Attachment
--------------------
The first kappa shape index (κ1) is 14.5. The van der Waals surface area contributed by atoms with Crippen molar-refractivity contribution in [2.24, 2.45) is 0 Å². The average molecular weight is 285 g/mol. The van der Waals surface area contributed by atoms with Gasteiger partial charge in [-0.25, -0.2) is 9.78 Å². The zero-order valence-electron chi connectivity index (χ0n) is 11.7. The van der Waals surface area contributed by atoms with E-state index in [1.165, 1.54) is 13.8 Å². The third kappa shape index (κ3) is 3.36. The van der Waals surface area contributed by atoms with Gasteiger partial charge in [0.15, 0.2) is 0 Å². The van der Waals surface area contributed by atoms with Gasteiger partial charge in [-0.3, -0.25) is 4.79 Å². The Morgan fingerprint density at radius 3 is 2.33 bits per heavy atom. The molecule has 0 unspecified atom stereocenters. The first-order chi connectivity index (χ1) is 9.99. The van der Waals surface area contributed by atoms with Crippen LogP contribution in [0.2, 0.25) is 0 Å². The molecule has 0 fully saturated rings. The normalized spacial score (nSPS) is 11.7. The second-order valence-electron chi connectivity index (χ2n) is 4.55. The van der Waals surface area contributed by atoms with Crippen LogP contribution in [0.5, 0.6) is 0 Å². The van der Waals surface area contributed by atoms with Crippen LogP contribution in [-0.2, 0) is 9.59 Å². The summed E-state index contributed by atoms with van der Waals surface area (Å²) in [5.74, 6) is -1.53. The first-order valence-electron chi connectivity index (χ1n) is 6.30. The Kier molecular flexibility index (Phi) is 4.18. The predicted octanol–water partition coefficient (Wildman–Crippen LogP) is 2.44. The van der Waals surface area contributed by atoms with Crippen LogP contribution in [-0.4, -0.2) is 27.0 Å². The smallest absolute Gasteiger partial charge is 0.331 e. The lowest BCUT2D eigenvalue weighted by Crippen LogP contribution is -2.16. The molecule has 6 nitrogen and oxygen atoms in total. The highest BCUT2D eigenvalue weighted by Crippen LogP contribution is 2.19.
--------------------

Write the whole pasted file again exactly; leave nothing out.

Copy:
The first kappa shape index (κ1) is 14.5. The van der Waals surface area contributed by atoms with Crippen molar-refractivity contribution in [2.24, 2.45) is 0 Å². The average molecular weight is 285 g/mol. The van der Waals surface area contributed by atoms with Gasteiger partial charge in [-0.25, -0.2) is 9.78 Å². The zero-order valence-electron chi connectivity index (χ0n) is 11.7. The van der Waals surface area contributed by atoms with E-state index in [1.165, 1.54) is 13.8 Å². The third kappa shape index (κ3) is 3.36. The van der Waals surface area contributed by atoms with Gasteiger partial charge in [0.15, 0.2) is 0 Å². The van der Waals surface area contributed by atoms with Gasteiger partial charge in [-0.3, -0.25) is 4.79 Å². The Morgan fingerprint density at radius 3 is 2.33 bits per heavy atom. The molecule has 0 unspecified atom stereocenters. The first-order chi connectivity index (χ1) is 9.99. The van der Waals surface area contributed by atoms with Crippen LogP contribution in [0.2, 0.25) is 0 Å². The molecule has 0 fully saturated rings. The normalized spacial score (nSPS) is 11.7. The second-order valence-electron chi connectivity index (χ2n) is 4.55. The van der Waals surface area contributed by atoms with Crippen LogP contribution in [0.5, 0.6) is 0 Å². The van der Waals surface area contributed by atoms with Crippen LogP contribution in [-0.2, 0) is 9.59 Å². The summed E-state index contributed by atoms with van der Waals surface area (Å²) in [5.74, 6) is -1.53. The first-order valence-electron chi connectivity index (χ1n) is 6.30. The Kier molecular flexibility index (Phi) is 4.18. The predicted octanol–water partition coefficient (Wildman–Crippen LogP) is 2.44. The van der Waals surface area contributed by atoms with Crippen LogP contribution in [-0.4, -0.2) is 27.0 Å². The smallest absolute Gasteiger partial charge is 0.331 e. The lowest BCUT2D eigenvalue weighted by Crippen LogP contribution is -2.16. The molecule has 6 nitrogen and oxygen atoms in total. The highest BCUT2D eigenvalue weighted by Crippen LogP contribution is 2.19.